A resident of New York now for many years, Thompson founded Martyn Thompson Studio, a multidisciplinary out t that has branched out from Thompson’s distinctive photography practice into a number of creative expressions. An aesthetic, anchored in the touch of the hand, stems from Thompson’s love of craft, and runs through his studio’s work, de ned by a tactile and painterly language that is a visual push me, pull me between nostalgia and now.

The studio has evolved to include textile and wallpaper design, homewares, limited edition art, as well as art direction for editorial projects. In addition Martyn Thompson Studio works with a number of brands as a creative consultant giving direction on the areas that help shape and de ne a visual identity: colour, mood and tactility.

Armand-Albert Rateau 1882-1938

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Armand Albert Rateau (1882-1938) was a French designer, furniture maker, architect, and interior decorator. Trained at the École Boulle in Paris, he became the artistic director of the design firm Alavoine and Company at only twenty-three years of age. In 1919, he opened his own firm that catered to a small group of wealthy clients. His name and work became well known for his contributions to the Art Deco style gaining popularity at the time. At the height of his career in the 1920s and 30s, Rateau took commissions for French government offices, foreign embassies, and businesses like Tiffany & Co. and fashion designer Jeanne Lanvin. His work on private estates often entailed restoring or recreating period details, like the late-medieval wood carving and pavements at Leeds Castle in Kent.

In 1926, the Blisses’ architect Lawrence Grant White hired Rateau to reproduce a French Renaissance ceiling and parquet floor for the Dumbarton Oaks Music Room. Ever the exacting artist, Rateau traveled to Dumbarton Oaks in person to see his creations installed in the Music Room in 1928. Upon seeing the design for the first time, Lawrence Grant White wrote to Robert Bliss, saying that Rateau's reproduction captured the color and style so perfectly that it appeared to be a genuine antique.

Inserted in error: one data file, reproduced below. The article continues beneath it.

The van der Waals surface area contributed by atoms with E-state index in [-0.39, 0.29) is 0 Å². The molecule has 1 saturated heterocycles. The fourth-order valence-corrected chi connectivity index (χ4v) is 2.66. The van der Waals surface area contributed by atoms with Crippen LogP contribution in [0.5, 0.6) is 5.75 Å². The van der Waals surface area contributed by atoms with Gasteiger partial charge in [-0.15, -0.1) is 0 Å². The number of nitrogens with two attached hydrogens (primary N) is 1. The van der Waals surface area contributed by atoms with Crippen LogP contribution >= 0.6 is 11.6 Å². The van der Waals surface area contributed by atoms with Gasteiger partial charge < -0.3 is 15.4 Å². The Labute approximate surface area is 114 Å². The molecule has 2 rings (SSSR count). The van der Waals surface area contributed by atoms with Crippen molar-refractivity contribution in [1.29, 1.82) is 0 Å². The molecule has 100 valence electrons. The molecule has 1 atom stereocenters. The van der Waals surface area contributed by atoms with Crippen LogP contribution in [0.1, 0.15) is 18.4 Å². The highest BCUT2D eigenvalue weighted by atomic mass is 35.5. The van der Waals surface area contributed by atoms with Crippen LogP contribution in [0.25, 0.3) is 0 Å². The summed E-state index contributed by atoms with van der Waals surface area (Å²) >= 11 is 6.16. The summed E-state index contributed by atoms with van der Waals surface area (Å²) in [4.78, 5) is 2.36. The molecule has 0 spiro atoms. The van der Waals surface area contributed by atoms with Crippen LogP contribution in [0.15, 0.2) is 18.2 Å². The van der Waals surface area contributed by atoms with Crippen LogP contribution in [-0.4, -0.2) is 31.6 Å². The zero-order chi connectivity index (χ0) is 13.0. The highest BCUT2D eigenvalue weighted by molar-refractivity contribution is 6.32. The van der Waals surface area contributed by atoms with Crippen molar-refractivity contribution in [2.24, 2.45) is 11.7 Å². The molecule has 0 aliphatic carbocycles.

Mildred Bliss clearly shared White’s enthusiasm for Rateau’s style. A month after he installed the ceiling and floor, Rateau returned to Dumbarton Oaks to meet with Mildred Bliss, Lawrence White, and Beatrix Farrand to discuss further design work. He advised on Music Room décor and furnishings, and Mildred Bliss hired him to renovate the Oval Room and Living Room. In 1929, she requested his input on garden ornaments, and he submitted around 30 sketches of finials, vases and baskets, benches, gates, and sculptures. Many elements of Rateau’s sketches are echoed in garden ornaments designed by Beatrix Farrand that are present in the gardens today.

Napoleone Martinuzzi 1892-1977

Born in Murano in 1892, he died in Venice in 1977. In 1910 he studied sculpture subject in Rome together with Angelo Zanelli. He got back to Murano, and in 1925 he joined the Venini & C. as partner and art director.

His creativity gave him a position in the front line of rebirth of the art of glassmaking. In 1928 he made experiments with the pulegoso glass. In 1932 together with Francesco Zecchin he established the Zecchin - Martinuzzi firm, participating in the 1933 Triennale, where he exhibited a series of zoomorphous sculptures.


After a long break, in 1947 he worked as art director at Seguso Arte Vetro. From 1953 to 1958 he designed chandeliers and vitreous tiles for Cenedese . During the 60's some of his works has been executed by Antonio Barbini.